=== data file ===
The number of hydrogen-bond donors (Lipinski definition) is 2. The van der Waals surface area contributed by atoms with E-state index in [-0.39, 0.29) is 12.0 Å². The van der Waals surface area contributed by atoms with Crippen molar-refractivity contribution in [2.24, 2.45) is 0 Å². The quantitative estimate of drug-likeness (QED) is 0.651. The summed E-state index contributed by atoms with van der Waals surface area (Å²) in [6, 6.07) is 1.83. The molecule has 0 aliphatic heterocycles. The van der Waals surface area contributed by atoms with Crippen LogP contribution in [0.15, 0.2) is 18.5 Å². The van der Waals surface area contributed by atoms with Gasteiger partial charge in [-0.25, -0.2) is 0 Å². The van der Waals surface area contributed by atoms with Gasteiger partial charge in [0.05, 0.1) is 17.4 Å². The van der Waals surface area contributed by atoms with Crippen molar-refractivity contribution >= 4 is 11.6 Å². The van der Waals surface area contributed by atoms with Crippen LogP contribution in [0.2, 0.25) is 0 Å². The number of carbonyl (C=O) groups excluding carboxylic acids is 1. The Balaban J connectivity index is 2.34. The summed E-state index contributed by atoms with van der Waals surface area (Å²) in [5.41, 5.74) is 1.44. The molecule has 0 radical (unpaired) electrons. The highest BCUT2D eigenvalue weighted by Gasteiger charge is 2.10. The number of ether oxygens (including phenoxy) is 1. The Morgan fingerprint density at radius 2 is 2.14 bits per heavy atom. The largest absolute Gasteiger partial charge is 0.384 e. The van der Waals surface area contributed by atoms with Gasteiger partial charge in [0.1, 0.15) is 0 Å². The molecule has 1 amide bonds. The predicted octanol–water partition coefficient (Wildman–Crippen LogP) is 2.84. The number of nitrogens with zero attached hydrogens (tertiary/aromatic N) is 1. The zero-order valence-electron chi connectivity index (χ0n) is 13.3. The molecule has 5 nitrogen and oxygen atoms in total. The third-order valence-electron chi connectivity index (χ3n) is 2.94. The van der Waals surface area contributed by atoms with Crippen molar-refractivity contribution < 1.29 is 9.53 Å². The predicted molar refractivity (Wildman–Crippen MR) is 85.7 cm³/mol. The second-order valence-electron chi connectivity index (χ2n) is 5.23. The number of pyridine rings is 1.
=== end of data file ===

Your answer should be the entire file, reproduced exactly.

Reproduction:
The number of hydrogen-bond donors (Lipinski definition) is 2. The van der Waals surface area contributed by atoms with E-state index in [-0.39, 0.29) is 12.0 Å². The van der Waals surface area contributed by atoms with Crippen molar-refractivity contribution in [2.24, 2.45) is 0 Å². The quantitative estimate of drug-likeness (QED) is 0.651. The summed E-state index contributed by atoms with van der Waals surface area (Å²) in [6, 6.07) is 1.83. The molecule has 0 aliphatic heterocycles. The van der Waals surface area contributed by atoms with Crippen LogP contribution in [0.15, 0.2) is 18.5 Å². The van der Waals surface area contributed by atoms with Gasteiger partial charge in [-0.25, -0.2) is 0 Å². The van der Waals surface area contributed by atoms with Gasteiger partial charge in [0.05, 0.1) is 17.4 Å². The van der Waals surface area contributed by atoms with Crippen molar-refractivity contribution >= 4 is 11.6 Å². The van der Waals surface area contributed by atoms with Crippen LogP contribution in [0.2, 0.25) is 0 Å². The number of carbonyl (C=O) groups excluding carboxylic acids is 1. The Balaban J connectivity index is 2.34. The summed E-state index contributed by atoms with van der Waals surface area (Å²) in [5.41, 5.74) is 1.44. The molecule has 0 radical (unpaired) electrons. The highest BCUT2D eigenvalue weighted by Gasteiger charge is 2.10. The number of ether oxygens (including phenoxy) is 1. The Morgan fingerprint density at radius 2 is 2.14 bits per heavy atom. The largest absolute Gasteiger partial charge is 0.384 e. The van der Waals surface area contributed by atoms with Gasteiger partial charge in [0.1, 0.15) is 0 Å². The molecule has 1 amide bonds. The predicted octanol–water partition coefficient (Wildman–Crippen LogP) is 2.84. The number of nitrogens with zero attached hydrogens (tertiary/aromatic N) is 1. The zero-order valence-electron chi connectivity index (χ0n) is 13.3. The molecule has 5 nitrogen and oxygen atoms in total. The third-order valence-electron chi connectivity index (χ3n) is 2.94. The van der Waals surface area contributed by atoms with Crippen molar-refractivity contribution < 1.29 is 9.53 Å². The predicted molar refractivity (Wildman–Crippen MR) is 85.7 cm³/mol. The second-order valence-electron chi connectivity index (χ2n) is 5.23. The number of pyridine rings is 1.